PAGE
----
Beyond the little blue pill: The real causes behind erectile dysfunction… and how to cure it at any age

Here’s a sad fact I’ve learned over my years as a practicing physician: Getting men to go to the doctor willingly is hard to do. Which means that insidious medical problems—like heart disease and diabetes—often go undiagnosed until the symptoms are too serious to keep dismissing.

There is, however, one major exception to this rule. Maybe the only issue that men usually don’t need convincing to address swiftly. And that’s erectile dysfunction (ED). ED is a problem that most men will race to the doctor to solve. But these visits usually result in little more than a prescription for Viagra and a pat on the back. And that, unfortunately, is the biggest tragedy of all.

Why? Not because Viagra doesn’t work. (It undoubtedly does.) But because for as common as ED is, it’s not a “normal” part of aging. It’s a major warning sign that something else in your body is going very wrong.

And when you ignore this big red flag in favor of little blue pills, that quick fix comes at a higher cost than most men would ever imagine.

True virility starts with your blood vessels

There are two main requirements for reliable erections—strong microcirculation and endothelial cell health. Both ensure ample blood flow to the penis, which you need in order to perform.

Microcirculation refers to the small blood vessels that supply blood and oxygen to our varying body parts. These are the first blood vessels to suffer damage and trigger “age-related” issues. That’s because, as collagen and elastin break down, these smallest vessels lose their ability to stay open altogether.

Endothelial cells, on the other hand, comprise the lining of your blood vessels. One of their roles is to release the enzyme necessary for generating nitric oxide (NO)—a chemical that relaxes smooth muscle in the arteries of your penis, increasing blood flow and facilitating engorgement.

Plaque buildup will impair your endothelium—but it’s also extremely sensitive to dietary influences. The typical American puts away 155 pounds of sugar per year. And this is a prime blood vessel killer, plain and simple.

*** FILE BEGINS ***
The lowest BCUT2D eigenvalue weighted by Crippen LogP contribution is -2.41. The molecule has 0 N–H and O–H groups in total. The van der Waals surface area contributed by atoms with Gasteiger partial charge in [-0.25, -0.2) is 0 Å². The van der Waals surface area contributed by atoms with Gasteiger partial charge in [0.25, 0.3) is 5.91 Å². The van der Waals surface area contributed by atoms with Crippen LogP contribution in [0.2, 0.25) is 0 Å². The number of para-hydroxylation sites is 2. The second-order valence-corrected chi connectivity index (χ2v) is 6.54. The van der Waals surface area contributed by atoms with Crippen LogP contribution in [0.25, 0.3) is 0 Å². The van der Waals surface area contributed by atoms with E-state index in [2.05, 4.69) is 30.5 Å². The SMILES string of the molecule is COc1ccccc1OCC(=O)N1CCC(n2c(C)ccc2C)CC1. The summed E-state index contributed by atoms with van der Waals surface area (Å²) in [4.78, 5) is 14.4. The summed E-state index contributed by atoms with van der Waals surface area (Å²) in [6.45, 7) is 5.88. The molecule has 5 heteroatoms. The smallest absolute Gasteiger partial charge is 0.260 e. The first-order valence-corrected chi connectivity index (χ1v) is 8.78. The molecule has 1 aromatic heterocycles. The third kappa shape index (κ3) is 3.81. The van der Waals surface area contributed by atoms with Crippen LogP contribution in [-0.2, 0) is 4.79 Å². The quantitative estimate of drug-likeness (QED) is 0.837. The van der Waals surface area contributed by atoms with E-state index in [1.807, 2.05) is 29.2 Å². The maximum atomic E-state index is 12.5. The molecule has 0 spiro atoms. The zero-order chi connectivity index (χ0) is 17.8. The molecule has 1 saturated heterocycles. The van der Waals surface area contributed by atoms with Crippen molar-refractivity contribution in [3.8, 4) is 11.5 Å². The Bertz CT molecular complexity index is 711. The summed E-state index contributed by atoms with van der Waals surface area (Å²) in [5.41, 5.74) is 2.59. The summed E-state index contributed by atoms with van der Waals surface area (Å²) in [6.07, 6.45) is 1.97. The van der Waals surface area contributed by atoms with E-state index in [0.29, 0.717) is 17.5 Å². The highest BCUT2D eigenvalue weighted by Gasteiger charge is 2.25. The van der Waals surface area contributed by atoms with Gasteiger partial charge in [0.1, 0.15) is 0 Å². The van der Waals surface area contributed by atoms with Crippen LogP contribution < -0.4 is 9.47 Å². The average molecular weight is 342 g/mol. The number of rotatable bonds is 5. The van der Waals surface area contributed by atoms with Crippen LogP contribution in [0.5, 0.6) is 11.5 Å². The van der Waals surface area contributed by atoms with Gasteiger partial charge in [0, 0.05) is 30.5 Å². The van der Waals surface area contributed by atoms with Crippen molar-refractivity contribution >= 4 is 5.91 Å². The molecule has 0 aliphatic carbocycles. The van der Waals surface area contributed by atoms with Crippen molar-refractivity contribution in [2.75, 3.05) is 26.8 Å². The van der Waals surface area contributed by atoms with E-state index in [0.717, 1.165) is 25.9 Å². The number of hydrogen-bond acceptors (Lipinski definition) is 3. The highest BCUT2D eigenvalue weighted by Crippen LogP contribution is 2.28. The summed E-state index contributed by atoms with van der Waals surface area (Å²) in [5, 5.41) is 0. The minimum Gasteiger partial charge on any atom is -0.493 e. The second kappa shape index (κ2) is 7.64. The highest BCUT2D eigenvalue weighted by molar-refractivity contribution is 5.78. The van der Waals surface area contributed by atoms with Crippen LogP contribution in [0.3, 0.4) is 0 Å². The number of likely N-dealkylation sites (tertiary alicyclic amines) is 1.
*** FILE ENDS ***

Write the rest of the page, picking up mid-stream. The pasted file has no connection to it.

If you eat foods rich in sugar—even one bowl of ice cream—this causes damage to the endothelial lining of your blood vessels. And there’s no lag time. It’s an immediate response. So when I say sugar kills, I mean it in more ways than one. Consume it often enough and you will soon lose your ability to achieve erection for good.

The damage snowballs with continuous exposure. And that’s also why all of these problems get worse as we age. And when I say all, I really do mean all.

Problems achieving and maintaining an erection are often the very first sign that something is awry in this department. But ultimately, ED is a harbinger of much more lethal issues. Every part of the body that has small blood vessels is affected—from your heart and your kidneys, to your eyes, fingers, and toes.

You name it, and you’re damaging it by neglecting your microcirculation. But there are a lot of other very specific factors that contribute to ED, too. So let’s take a moment to review those right now.

Common culprits that sabotage your sex life

Some of these sex-sabotaging culprits are obvious—some not-so-obvious. But if you want to perform well at any age, you need to have them all on your radar.

For starters, consider your weight. Just being overweight or obese will skyrocket your chances of suffering from ED. Not least of all because it throws off your body’s hormonal balance. When you’re overweight, your body naturally converts testosterone into estrogen, which is then stored in fat.